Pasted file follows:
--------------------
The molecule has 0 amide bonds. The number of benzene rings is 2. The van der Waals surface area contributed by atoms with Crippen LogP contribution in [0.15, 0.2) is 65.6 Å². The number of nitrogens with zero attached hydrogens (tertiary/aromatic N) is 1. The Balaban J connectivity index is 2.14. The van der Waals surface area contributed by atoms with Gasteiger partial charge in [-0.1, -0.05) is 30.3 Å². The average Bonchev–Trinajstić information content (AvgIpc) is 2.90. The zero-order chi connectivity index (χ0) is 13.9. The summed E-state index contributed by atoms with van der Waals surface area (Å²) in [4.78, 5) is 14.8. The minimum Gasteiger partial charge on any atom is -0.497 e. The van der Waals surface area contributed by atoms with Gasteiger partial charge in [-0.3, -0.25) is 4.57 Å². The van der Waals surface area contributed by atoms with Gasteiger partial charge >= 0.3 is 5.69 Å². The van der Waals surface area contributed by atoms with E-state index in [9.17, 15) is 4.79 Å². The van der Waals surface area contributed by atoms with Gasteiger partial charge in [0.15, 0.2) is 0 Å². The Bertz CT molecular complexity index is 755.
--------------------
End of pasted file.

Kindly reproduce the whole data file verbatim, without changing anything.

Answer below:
The molecule has 0 amide bonds. The number of benzene rings is 2. The van der Waals surface area contributed by atoms with Crippen LogP contribution in [0.15, 0.2) is 65.6 Å². The number of nitrogens with zero attached hydrogens (tertiary/aromatic N) is 1. The Balaban J connectivity index is 2.14. The van der Waals surface area contributed by atoms with Gasteiger partial charge in [-0.1, -0.05) is 30.3 Å². The average Bonchev–Trinajstić information content (AvgIpc) is 2.90. The zero-order chi connectivity index (χ0) is 13.9. The summed E-state index contributed by atoms with van der Waals surface area (Å²) in [4.78, 5) is 14.8. The minimum Gasteiger partial charge on any atom is -0.497 e. The van der Waals surface area contributed by atoms with Gasteiger partial charge in [-0.3, -0.25) is 4.57 Å². The van der Waals surface area contributed by atoms with Gasteiger partial charge >= 0.3 is 5.69 Å². The van der Waals surface area contributed by atoms with E-state index in [9.17, 15) is 4.79 Å². The van der Waals surface area contributed by atoms with Gasteiger partial charge in [0.15, 0.2) is 0 Å². The Bertz CT molecular complexity index is 755.